When the internet filter was announced, one of our primary objections was that it was a secret censorship scheme. The list of banned sites was kept secret and there was no oversight of the entries on the list. As the experience of Australia and the UK has shown, this tends to lead to abuse as sites are blocked for no good reason. It also conflicts with the general thrust of the rest of NZ’s censorship regime in which all decisions must be published.
Being believers in open and accountable government, we made a request under the Official Information Act for a copy of the filtering list and the inspector’s reports that were used to justify adding sites to the list.
The Department of Internal Affairs refused our request for a copy of the list:
The release of the filtering list (particularly in an electronic format) would facilitate access to images of child sexual abuse images. I am therefore withholding this information in terms of section 6(c) of the Official Information Act (where the release of this information is likely to prejudice the maintenance of the law, including the prevention, investigation, and detection of offences, and the right to a fair trial).
We appealed this decision to the Office of the Ombudsmen.
Open government isn’t fast
As an aside, we were disappointed by the speed of response from the Ombudsmen. Our original letter was sent to them on the 22nd of May, 2009. Correspondence has been exchanged and the final decision was sent to us on the 17th of February, 2010, nearly nine months after the original complaint.
Meanwhile, changes to the administration of the filter
While the appeal process was grinding on, pressure from us and other people have led the DIA to make some changes in how the internet filter will be administered.
Firstly, they have established a Code of Practice that explains how the filter will be run.
Secondly, the Code of Practice specifies the creation of an Independent Reference Group to oversee the operation of the filter. (For now we’ll ignore the fact that the “Independent” Reference Group includes the manager of the unit that is implementing the filter.)
Thirdly, after further submissions the DIA revamped the Code of Practice so that the Independent Reference Group would be able to see the list of sites that are being added to the filter. While this is not as open as the rest of our censorship system, it is an important concession by the DIA as it means that there will be some external oversight of the list. This will provide an important check on the possibility that the scope of the filter will secretly expand.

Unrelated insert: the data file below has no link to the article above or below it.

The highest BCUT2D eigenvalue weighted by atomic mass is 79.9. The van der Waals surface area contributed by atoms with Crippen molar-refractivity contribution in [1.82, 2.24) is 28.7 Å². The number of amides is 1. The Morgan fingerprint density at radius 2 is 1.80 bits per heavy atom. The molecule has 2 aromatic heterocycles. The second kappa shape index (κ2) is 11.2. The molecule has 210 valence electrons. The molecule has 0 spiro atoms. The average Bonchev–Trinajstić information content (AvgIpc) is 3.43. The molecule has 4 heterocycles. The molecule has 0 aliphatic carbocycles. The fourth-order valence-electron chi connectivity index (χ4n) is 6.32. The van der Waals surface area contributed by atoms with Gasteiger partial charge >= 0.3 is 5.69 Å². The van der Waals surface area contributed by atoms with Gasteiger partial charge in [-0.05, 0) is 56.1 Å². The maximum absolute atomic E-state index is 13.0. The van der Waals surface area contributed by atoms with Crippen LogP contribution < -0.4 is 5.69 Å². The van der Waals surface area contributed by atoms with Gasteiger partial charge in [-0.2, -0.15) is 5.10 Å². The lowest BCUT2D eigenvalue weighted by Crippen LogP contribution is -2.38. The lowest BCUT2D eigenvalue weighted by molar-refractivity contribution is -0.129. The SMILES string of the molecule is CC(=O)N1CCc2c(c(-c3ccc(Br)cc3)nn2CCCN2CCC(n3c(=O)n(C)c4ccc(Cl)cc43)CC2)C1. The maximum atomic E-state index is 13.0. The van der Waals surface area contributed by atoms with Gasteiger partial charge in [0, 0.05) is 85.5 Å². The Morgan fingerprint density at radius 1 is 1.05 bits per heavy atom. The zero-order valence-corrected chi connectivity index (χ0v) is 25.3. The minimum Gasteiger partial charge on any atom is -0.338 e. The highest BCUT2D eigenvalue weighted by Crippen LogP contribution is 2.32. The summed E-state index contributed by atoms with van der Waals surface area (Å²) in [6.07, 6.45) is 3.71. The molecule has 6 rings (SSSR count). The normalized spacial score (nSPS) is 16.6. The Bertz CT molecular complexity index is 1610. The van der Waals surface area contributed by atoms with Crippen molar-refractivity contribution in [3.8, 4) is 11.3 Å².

The Ombudsman’s Decision
I have formed the opinion that it was open to the Department to refuse your request, on the basis that release of the list would be likely to prejudice the maintenance of the law.
I appreciate your points that very few people would deliberately choose to access the websites, and that there may be other means for members of the public to test the content of the websites without accessing them. However, the fact remains that there are some people who, for whatever reason, may choose to visit the websites if the list was available. If even one person were to use the list as a reference point to access the websites, that could be a breach of the law.
Limited data set
In follow-up requests to both the DIA and the Ombudsman we also asked for the filtering list and reports with the DNS part of the URL removed (i.e. the sitename.com part of http://sitename.com/location/data). This would mean that there would be no way to use this information to actually visit the site. While this wouldn’t allow us to do as many technical tests, it would still be interesting to read the reports.
The decision from the Ombudsman makes it clear that the only reason for refusal is that the full address would allow people to visit the site. We see no grounds for the DIA to refuse a request for just the reports and will be asking for that soon.
We accept that society has the right to implement censorship but we think that this should be limited, open and accountable. We are disappointed to not get access to the list and find it worrying that New Zealand is implementing a secret censorship scheme.
The lack of access to the list also means that we cannot do our planned testing and analysis of the sites on it (note: technical tests at the network level with no chance of accidentally downloading disturbing or potentially illegal images).
However, while the Ombudsman’s refusal is a setback in establishing openness, we are pleased that the DIA has been forced into allowing some independent oversight of the filtering list and the administration of the filtering system. This does go some way to ameliorating our concerns about secret abuse of the filter, although the other problems with it still remain (that it doesn’t work, that it reduces the security and stability of the NZ internet, that it gives government a tool that they will abuse in future).